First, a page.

04 June 2010

Let Me Whisper You My Story

by Moya Simons

Harper Collins. Junior, Young Adult, Australian. Paperback rrp $14.99

Reviewed by Dianne Bates

Sub-titled ‘Sometimes words can be dangerous’, this finely realised novel for children aged 9 to 14 years, is about a Jewish child whose muteness lasts through and beyond the Holocaust. Rachel lives in Leipzig, Germany, where her middle-class family is forced from its home by the Nazis. At the last moment, however, Rachel is left behind, hidden by her desperate parents and told not to talk. The traumatised child remains mute as she is taken in by an Aryan family which shelters her for the duration of the war. Her muteness continues when sent to England post-war where she lives for three years in an orphanage.

Let Me Whisper You My Story is a moving tale where the reader is drawn into the home-life of a loving family whose lives, like millions of others, are torn apart by war. The tension in the household of Gertrude, Heinrich and Friedrich, the family which reluctantly takes in Rachel is palpable, and the thawing of feelings of Friedrich towards the girl over time is well developed given that the boy is brain-washed by the Nazis.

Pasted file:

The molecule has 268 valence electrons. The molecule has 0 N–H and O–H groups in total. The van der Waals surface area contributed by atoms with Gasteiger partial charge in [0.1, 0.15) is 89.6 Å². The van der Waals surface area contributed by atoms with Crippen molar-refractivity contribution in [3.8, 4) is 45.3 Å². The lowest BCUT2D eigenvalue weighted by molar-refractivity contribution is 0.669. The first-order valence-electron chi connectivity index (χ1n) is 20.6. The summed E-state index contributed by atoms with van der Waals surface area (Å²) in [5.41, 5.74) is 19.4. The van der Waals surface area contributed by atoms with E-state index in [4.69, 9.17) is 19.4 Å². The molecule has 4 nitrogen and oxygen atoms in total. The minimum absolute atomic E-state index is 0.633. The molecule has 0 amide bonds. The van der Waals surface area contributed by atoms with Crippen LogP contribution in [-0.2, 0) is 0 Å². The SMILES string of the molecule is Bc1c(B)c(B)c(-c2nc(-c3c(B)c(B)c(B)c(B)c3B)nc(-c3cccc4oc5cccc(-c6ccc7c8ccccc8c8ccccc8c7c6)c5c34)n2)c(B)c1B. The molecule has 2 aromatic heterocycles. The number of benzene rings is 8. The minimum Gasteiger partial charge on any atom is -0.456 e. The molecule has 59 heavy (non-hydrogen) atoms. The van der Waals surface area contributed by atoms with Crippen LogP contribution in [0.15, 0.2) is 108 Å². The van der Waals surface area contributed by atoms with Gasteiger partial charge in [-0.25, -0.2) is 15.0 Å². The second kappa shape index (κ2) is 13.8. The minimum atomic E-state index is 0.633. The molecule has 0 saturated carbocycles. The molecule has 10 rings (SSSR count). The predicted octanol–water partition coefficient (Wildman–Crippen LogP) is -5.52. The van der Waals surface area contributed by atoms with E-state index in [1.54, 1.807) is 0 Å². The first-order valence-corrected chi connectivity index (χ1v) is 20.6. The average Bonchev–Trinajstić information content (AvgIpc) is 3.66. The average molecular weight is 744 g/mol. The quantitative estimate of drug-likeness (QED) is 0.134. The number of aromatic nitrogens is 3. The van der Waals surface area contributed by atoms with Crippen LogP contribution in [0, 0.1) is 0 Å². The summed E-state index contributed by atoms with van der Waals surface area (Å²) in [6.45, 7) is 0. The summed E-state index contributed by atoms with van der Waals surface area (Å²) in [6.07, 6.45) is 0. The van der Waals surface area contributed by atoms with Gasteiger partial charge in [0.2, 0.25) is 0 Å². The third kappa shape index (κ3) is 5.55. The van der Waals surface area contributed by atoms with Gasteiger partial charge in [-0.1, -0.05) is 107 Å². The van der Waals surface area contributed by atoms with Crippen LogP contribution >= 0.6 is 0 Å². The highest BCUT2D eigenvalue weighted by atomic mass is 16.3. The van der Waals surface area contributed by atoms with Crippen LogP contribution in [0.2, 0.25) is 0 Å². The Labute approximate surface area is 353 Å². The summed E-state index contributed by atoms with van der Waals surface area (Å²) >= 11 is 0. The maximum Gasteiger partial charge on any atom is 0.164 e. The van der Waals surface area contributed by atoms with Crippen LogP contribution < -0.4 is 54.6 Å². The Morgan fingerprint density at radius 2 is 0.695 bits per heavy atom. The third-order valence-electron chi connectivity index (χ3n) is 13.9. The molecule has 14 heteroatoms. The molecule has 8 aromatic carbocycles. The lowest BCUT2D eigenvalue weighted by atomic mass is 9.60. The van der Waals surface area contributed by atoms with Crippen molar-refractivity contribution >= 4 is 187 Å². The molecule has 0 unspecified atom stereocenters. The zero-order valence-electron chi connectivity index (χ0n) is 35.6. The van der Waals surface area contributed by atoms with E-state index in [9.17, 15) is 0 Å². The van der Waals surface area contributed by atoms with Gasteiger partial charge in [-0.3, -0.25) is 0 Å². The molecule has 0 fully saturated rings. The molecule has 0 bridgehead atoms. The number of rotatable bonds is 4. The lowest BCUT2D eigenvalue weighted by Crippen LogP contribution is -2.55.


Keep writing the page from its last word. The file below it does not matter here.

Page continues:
Rachel holds on to the memories of her beloved family through all of the trials and tribulations she suffers. Even when her life becomes easier in England, she continues to believe that her family will come for her, and the reader feels for her pain when she comes to believe they, like so many others, have perished in the concentration camps.

For today’s children who generally do not know deprivation, especially to the extent suffered by Jews during wartime, this well written, sensitive novel will do much to expose them to a time when the world was in total chaos and so many perished at the hands of a nation embroiled in hatred. The timeline of events in Europe before, during and after the war is a relevant and welcome addition to the book, as are the author Simon’s words at the end of the book.

Simons was fortunate enough to live in Australia during the war as a Jewish child. Her inspiration in writing this book came from wanting to write about ‘ordinary’ people who had the courage in risking their own lives to hide Jewish children in particular.

The Reading Stack has reviewed Simons’ Walk Right In Detective Agency Series and Hello God.


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